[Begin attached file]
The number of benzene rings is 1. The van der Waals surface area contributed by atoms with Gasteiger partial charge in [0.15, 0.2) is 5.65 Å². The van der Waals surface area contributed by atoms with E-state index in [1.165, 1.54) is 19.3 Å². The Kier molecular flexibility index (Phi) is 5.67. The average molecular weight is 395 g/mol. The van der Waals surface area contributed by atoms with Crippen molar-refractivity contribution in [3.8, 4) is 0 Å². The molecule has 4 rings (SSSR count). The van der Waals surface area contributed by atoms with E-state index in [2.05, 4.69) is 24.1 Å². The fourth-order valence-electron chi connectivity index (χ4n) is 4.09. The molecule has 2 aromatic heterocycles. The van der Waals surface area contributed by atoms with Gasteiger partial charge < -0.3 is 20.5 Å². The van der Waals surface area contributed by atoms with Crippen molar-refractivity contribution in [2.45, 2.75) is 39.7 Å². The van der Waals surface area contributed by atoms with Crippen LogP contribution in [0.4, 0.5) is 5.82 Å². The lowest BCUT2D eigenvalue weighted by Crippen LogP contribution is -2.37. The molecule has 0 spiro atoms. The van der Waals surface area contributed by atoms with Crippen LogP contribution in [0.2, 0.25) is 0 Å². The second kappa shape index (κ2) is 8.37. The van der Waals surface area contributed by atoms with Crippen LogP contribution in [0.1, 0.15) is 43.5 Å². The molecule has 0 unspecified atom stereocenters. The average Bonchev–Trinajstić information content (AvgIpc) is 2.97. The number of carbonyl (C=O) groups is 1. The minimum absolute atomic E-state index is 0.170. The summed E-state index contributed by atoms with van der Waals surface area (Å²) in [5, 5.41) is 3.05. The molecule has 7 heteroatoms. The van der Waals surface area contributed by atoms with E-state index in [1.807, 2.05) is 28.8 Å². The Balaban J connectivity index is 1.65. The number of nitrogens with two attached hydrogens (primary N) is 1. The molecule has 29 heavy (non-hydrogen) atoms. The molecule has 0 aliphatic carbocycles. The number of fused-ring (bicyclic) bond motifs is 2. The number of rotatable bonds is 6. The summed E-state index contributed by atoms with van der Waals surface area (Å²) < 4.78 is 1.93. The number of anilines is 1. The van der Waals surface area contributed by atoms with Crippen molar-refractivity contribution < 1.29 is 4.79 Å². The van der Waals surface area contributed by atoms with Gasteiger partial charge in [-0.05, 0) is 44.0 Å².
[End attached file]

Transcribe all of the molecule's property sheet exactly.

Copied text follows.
The number of benzene rings is 1. The van der Waals surface area contributed by atoms with Gasteiger partial charge in [0.15, 0.2) is 5.65 Å². The van der Waals surface area contributed by atoms with E-state index in [1.165, 1.54) is 19.3 Å². The Kier molecular flexibility index (Phi) is 5.67. The average molecular weight is 395 g/mol. The van der Waals surface area contributed by atoms with Crippen molar-refractivity contribution in [3.8, 4) is 0 Å². The molecule has 4 rings (SSSR count). The van der Waals surface area contributed by atoms with E-state index in [2.05, 4.69) is 24.1 Å². The fourth-order valence-electron chi connectivity index (χ4n) is 4.09. The molecule has 2 aromatic heterocycles. The van der Waals surface area contributed by atoms with Gasteiger partial charge < -0.3 is 20.5 Å². The van der Waals surface area contributed by atoms with Crippen molar-refractivity contribution in [2.45, 2.75) is 39.7 Å². The van der Waals surface area contributed by atoms with Crippen LogP contribution in [0.4, 0.5) is 5.82 Å². The lowest BCUT2D eigenvalue weighted by Crippen LogP contribution is -2.37. The molecule has 0 spiro atoms. The van der Waals surface area contributed by atoms with Crippen LogP contribution in [0.2, 0.25) is 0 Å². The second kappa shape index (κ2) is 8.37. The van der Waals surface area contributed by atoms with Crippen LogP contribution in [0.1, 0.15) is 43.5 Å². The molecule has 0 unspecified atom stereocenters. The average Bonchev–Trinajstić information content (AvgIpc) is 2.97. The number of carbonyl (C=O) groups is 1. The minimum absolute atomic E-state index is 0.170. The summed E-state index contributed by atoms with van der Waals surface area (Å²) in [5, 5.41) is 3.05. The molecule has 7 heteroatoms. The van der Waals surface area contributed by atoms with E-state index in [1.807, 2.05) is 28.8 Å². The Balaban J connectivity index is 1.65. The number of nitrogens with two attached hydrogens (primary N) is 1. The molecule has 29 heavy (non-hydrogen) atoms. The molecule has 0 aliphatic carbocycles. The number of fused-ring (bicyclic) bond motifs is 2. The number of rotatable bonds is 6. The summed E-state index contributed by atoms with van der Waals surface area (Å²) < 4.78 is 1.93. The number of anilines is 1. The van der Waals surface area contributed by atoms with Crippen molar-refractivity contribution < 1.29 is 4.79 Å². The van der Waals surface area contributed by atoms with Gasteiger partial charge in [-0.05, 0) is 44.0 Å².